The group of Amie Boal at The Pennsylvania State University, in collaboration with Emily Balskus (Harvard University) and her research team, determined crystal structures of an enzyme, SznF, responsible for constructing an N-nitrosamine functional group in the anticancer drug, streptozotocin (SZN). While used in the clinic as a pancreatic cancer drug for more than 35 years, the biosynthesis of SZN remained unknown until recently. The Balskus group identified the genes for SZN production in a soil bacterium and showed that the pharmacologically active N-nitrosamine unit originates from a modified L-arginine amino acid precursor. The structure of SznF showed that the enzyme contains two active sites with different non-heme iron cofactors and reactivities. The N-nitrosamine unit is formed in the last step of the SznF reaction via an O2-dependent rearrangement with little precedent in biological or synthetic chemistry. A structure of SznF with an analog of the rearrangement substrate shows that the precursor compound binds directly to the iron cofactor responsible for the transformation. This coordination mode reveals a strategy for choreographing the complex bond-breaking and bond-forming steps that must occur to synthesize the key bioactive functional group of SZN. The study also shows that more than 300 SznF proteins exist in diverse bacteria, including important human pathogens and plant symbionts. This discovery suggests that bioactive N-nitroso compounds may have previously unrecognized roles in bacterial infection and mutualism.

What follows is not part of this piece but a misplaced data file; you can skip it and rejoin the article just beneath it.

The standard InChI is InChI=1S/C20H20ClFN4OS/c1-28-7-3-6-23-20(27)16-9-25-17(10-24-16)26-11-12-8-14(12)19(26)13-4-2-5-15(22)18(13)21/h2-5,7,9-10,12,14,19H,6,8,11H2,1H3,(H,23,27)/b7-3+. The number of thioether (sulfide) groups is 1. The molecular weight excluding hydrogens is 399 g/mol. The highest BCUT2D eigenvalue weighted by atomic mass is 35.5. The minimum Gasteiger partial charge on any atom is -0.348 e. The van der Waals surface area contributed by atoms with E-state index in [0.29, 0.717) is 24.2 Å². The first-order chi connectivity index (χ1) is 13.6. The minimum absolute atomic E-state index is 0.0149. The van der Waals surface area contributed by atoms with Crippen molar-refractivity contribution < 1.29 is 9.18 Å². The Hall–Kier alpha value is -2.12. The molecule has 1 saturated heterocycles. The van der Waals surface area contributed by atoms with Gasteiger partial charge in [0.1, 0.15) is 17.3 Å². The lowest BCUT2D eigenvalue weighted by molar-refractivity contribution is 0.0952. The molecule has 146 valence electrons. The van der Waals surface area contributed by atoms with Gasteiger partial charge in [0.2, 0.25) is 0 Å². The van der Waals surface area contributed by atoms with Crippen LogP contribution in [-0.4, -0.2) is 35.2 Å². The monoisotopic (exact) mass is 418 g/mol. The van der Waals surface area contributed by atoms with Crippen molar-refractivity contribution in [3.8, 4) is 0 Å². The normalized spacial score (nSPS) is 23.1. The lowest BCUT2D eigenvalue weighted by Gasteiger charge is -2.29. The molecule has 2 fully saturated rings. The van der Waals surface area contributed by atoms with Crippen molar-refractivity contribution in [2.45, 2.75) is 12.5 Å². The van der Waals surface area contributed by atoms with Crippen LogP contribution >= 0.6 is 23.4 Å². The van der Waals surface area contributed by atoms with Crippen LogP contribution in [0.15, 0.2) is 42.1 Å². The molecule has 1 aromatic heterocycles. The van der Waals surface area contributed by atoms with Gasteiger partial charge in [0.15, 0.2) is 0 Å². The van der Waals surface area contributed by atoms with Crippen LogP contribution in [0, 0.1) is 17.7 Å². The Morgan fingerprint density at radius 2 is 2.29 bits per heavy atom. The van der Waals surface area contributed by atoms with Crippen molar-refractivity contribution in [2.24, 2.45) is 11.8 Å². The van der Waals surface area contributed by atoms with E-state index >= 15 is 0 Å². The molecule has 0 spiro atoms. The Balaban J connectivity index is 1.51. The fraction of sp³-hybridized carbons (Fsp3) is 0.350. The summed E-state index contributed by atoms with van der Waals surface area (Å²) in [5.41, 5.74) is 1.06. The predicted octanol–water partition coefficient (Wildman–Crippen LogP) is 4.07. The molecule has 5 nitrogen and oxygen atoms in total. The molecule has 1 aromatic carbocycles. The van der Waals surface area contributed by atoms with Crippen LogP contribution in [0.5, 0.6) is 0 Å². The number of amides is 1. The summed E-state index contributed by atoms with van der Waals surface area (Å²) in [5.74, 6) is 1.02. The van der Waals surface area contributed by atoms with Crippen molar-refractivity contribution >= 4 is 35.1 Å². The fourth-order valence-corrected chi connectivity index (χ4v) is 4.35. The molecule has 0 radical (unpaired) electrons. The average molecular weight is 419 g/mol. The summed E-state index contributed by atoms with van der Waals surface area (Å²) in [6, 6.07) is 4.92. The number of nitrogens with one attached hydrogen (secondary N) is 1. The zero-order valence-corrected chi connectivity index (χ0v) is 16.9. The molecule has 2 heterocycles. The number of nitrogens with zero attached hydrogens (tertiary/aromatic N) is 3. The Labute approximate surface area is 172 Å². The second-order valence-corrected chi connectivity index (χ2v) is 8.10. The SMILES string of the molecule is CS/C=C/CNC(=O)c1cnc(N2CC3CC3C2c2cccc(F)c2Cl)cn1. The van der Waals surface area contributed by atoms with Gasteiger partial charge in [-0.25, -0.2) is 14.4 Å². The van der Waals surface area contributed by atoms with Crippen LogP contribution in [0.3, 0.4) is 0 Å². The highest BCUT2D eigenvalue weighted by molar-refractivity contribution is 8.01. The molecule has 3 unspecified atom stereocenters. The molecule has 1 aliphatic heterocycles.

Figure: Homodimer structure of SznF (top); a substrate analog (yellow) bound to an iron cofactor (bottom left); the pancreatic cancer drug, SZN (lower right).
Citation: Ng, TL, Rohac, R, Mitchell, AJ, Boal, AK, Balskus, EP. An N-nitrosating metalloenzyme constructs the pharmacophore of streptozotocin, Nature 566, 94-99 (2019). DOI: 10.1038/s41586-019-0894-z.